No luck. Wet and cold, fingers numb and stiff with thumbs thought strong yet not able to push a simple button, like the arm you sleep on thought movable but alarmingly dead, we turn back. Now we follow, eyes to the ground, the three tracks. Two human, one wolf. Unsuccessful, but excited. We return to the trail and continue on the trail. Warming ourselves with fast hiking laying first tracks for a moment.

We walk and walk and then.. pick up more tracks. It's another wolf, even bigger prints. The sun is setting so we hurry on keeping our nose to the snow (or feet to the trail, if you will) trying to make it back to the car by nightfall. Feet moving swiftly we enter a field and spot bison (buffaloni's as we like to call them) grazing further on in our path. Panning left into the open meadows we spot three other dots. Zooming in for the shot and then in review we see the hump of grizzlies. A sow a cub and a large male.

Suddenly making it back by dark stops with the snow.

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Friday, October 10, 2008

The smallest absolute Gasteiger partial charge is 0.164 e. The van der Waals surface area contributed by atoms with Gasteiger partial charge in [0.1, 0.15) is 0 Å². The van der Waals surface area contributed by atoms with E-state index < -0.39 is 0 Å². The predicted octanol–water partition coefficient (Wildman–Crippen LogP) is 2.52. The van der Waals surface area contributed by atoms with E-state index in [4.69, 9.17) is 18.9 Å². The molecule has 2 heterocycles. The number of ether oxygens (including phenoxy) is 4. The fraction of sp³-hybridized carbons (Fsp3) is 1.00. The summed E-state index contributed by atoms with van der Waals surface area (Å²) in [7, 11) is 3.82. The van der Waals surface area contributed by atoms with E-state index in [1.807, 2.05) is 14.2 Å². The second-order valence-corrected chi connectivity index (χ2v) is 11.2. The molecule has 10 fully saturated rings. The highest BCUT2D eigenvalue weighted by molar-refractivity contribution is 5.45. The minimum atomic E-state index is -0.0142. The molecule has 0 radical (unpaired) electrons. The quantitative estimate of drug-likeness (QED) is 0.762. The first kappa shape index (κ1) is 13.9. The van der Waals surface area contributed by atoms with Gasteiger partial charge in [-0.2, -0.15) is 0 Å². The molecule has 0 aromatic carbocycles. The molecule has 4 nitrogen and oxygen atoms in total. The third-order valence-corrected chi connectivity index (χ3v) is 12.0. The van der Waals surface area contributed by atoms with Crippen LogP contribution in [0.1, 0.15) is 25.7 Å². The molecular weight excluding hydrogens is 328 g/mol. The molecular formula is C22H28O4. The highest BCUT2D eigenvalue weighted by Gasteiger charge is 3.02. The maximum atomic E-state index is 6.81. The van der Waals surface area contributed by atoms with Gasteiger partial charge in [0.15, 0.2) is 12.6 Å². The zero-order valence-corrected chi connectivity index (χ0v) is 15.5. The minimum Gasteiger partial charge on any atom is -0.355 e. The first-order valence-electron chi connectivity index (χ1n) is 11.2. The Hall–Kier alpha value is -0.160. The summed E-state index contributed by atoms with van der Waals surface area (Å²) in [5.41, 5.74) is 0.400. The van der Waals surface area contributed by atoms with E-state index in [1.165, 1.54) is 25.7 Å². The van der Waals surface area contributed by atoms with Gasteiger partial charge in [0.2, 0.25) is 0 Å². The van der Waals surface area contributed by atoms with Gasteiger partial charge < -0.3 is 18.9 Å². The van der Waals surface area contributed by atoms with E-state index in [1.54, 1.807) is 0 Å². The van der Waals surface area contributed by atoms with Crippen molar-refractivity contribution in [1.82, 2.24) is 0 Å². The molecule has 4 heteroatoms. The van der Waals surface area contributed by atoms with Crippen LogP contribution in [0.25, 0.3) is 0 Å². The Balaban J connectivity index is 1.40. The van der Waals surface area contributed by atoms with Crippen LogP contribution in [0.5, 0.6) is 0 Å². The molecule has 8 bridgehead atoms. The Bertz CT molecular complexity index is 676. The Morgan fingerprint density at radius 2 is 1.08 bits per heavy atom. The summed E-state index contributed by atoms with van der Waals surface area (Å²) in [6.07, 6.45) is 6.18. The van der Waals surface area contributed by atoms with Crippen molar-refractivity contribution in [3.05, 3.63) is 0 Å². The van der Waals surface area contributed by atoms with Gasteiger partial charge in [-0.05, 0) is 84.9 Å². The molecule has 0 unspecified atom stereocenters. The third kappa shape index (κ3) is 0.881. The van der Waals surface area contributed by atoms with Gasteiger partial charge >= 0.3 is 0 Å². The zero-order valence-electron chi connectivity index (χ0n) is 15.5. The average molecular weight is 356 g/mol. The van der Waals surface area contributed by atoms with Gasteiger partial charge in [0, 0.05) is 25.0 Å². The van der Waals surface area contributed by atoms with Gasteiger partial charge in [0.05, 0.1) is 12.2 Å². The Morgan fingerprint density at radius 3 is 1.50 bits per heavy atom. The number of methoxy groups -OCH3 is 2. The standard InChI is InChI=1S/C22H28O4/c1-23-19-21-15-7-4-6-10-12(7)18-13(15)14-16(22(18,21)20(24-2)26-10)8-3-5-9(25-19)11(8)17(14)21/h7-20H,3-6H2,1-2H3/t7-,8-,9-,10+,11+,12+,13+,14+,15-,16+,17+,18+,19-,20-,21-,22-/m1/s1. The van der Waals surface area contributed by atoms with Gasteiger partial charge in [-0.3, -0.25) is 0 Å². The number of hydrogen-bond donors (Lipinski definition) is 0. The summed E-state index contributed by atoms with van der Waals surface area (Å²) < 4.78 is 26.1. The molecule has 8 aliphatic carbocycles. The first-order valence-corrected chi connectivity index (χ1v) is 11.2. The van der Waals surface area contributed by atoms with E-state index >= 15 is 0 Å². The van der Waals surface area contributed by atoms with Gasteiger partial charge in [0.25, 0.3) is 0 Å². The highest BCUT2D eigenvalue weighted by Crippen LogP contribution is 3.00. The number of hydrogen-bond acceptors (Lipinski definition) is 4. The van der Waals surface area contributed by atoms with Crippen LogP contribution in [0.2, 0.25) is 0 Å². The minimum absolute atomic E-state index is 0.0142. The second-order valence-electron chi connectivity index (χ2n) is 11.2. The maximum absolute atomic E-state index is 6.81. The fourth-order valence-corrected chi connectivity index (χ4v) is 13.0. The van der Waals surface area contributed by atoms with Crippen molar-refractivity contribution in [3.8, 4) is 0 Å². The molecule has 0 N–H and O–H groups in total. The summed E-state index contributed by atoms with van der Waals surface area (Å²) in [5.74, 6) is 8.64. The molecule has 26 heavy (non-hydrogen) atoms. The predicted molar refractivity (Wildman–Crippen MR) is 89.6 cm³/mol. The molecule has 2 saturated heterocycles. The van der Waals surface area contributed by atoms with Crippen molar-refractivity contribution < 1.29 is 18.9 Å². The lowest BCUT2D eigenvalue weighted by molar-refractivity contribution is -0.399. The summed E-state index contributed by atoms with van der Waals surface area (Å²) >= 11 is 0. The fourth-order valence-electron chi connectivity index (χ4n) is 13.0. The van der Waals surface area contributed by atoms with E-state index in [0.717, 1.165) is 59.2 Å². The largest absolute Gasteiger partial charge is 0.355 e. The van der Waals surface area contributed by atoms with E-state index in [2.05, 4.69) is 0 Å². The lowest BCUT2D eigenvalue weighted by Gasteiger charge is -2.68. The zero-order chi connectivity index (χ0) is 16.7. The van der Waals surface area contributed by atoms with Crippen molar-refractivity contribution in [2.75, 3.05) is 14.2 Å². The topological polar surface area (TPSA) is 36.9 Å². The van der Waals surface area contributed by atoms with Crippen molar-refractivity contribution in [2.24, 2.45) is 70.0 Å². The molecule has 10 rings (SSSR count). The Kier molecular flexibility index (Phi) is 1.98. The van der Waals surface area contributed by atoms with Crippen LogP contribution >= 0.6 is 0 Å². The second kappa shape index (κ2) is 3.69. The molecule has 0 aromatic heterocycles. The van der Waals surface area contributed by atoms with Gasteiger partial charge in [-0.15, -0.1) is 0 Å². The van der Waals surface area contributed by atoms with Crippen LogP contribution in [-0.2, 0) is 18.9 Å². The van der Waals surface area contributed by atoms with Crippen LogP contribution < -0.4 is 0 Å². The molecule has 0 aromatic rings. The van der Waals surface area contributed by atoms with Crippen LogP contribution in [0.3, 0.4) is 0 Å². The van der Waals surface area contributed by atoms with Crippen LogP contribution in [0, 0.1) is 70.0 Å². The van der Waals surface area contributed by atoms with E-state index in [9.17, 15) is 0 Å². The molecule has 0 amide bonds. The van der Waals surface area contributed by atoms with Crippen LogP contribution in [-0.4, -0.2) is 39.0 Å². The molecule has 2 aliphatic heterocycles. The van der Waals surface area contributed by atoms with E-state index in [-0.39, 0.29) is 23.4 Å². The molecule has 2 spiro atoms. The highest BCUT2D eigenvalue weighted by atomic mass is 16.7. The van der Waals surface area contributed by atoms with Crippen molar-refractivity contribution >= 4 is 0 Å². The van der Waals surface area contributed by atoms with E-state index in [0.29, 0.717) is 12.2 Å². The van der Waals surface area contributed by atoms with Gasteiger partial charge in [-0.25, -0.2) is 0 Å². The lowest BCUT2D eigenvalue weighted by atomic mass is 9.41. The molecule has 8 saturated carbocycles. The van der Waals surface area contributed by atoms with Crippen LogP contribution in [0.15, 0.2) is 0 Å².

That Womanly Waistline

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Mt. Sheridan Summit Photo

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And the Weather Outside is Frightful

And the fire (in Old Faithful Inn) so delightful. When there's no place to go, (go camping) and let it snow, let it snow, let it snow.

The weather forecast over the next two days is calling for 90 percent chance of snow at minimum 9". And unfortunately we are staying at the wonderful timber-frame and log construction Old Faithfull Inn on it's last night of the season. Which means out into the snow for sub-zero F camping! Woobrrrrrrrrrr.....
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The Elk are Bugling

Do you remember those brightly colored plastic tubes that when swung around make a harmonic? And if you spun it around twice as fast, you'd hear an octave higher. And then if you were a precocious child, try to swing it even faster for the third octave?

That's what a bull elk sounds like. Most often bugling (like trumpeting, beu-g-ling) octaves 1....... 2....... 3....... 2.. 1..

For most of the night I've been hearing them from my frosty tent on the shore of Heart Lake. There's a thermal feature nearby and perhaps they are staying near it to keep warm on this 30 degree night. - I have a feeling FASTLAYNE and I will have to do the same in the coming weeks.